From social withdrawal to depression: A quasireplication and extension of Boivin, Hymel, and Bukowski (1995).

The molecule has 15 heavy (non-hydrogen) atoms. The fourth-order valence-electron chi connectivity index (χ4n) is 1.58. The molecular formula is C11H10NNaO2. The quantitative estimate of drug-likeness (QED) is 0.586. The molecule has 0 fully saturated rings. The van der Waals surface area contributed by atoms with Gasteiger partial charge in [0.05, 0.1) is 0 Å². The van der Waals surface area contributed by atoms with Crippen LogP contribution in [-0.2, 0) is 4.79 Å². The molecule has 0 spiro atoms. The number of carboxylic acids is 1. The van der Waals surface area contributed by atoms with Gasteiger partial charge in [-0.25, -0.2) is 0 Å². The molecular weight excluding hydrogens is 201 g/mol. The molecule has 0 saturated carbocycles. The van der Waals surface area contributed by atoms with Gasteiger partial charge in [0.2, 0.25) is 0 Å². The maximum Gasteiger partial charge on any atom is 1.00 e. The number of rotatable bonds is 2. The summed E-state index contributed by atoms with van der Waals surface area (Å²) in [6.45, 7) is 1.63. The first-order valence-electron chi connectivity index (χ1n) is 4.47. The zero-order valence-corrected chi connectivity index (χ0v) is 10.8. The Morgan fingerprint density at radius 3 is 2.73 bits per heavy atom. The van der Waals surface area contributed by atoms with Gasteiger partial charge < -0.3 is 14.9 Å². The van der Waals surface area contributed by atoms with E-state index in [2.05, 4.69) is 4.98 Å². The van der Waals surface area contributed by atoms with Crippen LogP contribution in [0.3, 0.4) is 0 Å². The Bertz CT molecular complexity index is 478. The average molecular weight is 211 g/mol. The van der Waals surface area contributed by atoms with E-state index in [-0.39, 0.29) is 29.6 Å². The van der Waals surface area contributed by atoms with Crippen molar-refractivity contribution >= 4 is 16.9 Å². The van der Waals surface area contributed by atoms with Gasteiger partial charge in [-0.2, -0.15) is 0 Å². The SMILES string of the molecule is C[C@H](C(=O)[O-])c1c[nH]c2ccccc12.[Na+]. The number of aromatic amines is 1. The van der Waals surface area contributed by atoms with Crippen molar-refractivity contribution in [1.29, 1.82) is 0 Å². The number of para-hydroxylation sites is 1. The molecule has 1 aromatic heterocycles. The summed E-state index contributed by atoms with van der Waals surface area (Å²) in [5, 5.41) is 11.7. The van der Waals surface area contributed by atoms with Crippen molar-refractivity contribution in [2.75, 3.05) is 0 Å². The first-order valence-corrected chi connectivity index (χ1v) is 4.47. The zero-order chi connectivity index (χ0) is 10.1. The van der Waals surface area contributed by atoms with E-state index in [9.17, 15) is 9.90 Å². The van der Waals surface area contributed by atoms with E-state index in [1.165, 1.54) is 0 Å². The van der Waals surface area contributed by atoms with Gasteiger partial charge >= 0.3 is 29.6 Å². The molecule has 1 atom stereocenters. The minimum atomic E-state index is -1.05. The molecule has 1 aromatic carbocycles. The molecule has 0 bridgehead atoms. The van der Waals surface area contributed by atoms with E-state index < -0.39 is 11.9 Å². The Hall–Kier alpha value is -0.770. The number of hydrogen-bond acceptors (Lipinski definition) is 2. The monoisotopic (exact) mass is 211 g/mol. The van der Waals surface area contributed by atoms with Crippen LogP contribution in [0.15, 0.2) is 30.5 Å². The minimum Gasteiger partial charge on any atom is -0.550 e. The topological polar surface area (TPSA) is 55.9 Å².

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Tenets of the Boivin et al. (1995) social process model were reexamined with two longitudinal samples using both the original and contemporary analytic strategies. Study goals included reconstructing (e.g., quasireplicating) Boivin et al.'s (1995) original findings and evaluating hypothesized relations across both comparable and longer developmental epochs. Samples included 491 children (245 girls, Mage = 10.0; 80.1% White;19.1% low-, 43.1% middle- or higher-income) followed from grades 4 to 12 and 272 children (148 girls, Mage = 9.61; 84.2% White; 8.2% low-, 17.1% middle-, 74.7% upper middle to higher-income) followed from grades 4 to 5. The assumption that social withdrawal instigates a cascade of within-person changes in the quality of peer relationships, sense of loneliness and social dissatisfaction, and depression was evaluated using Boivin et al.'s (1995) original regression strategy plus two variants of cross-lagged panel models (classical CLPM; Latent Curve Model with Structured Residuals [LCM-SR]). Unlike classical CLPM, LCM-SR allowed for isolating within-person changes and testing hypothesized predictors of within-person increases and decreases. Results differed by type of analysis. Regression and classical CLPM yielded greater substantiation for some of the processes stipulated by Boivin et al. (1995). LCM-SR results, however, called into question the assumption of a cascade effect of early social withdrawal and the reliance on traditional regression and CLPM analyses to test for presumed predictors of within person change. (PsycInfo Database Record (c) 2021 APA, all rights reserved).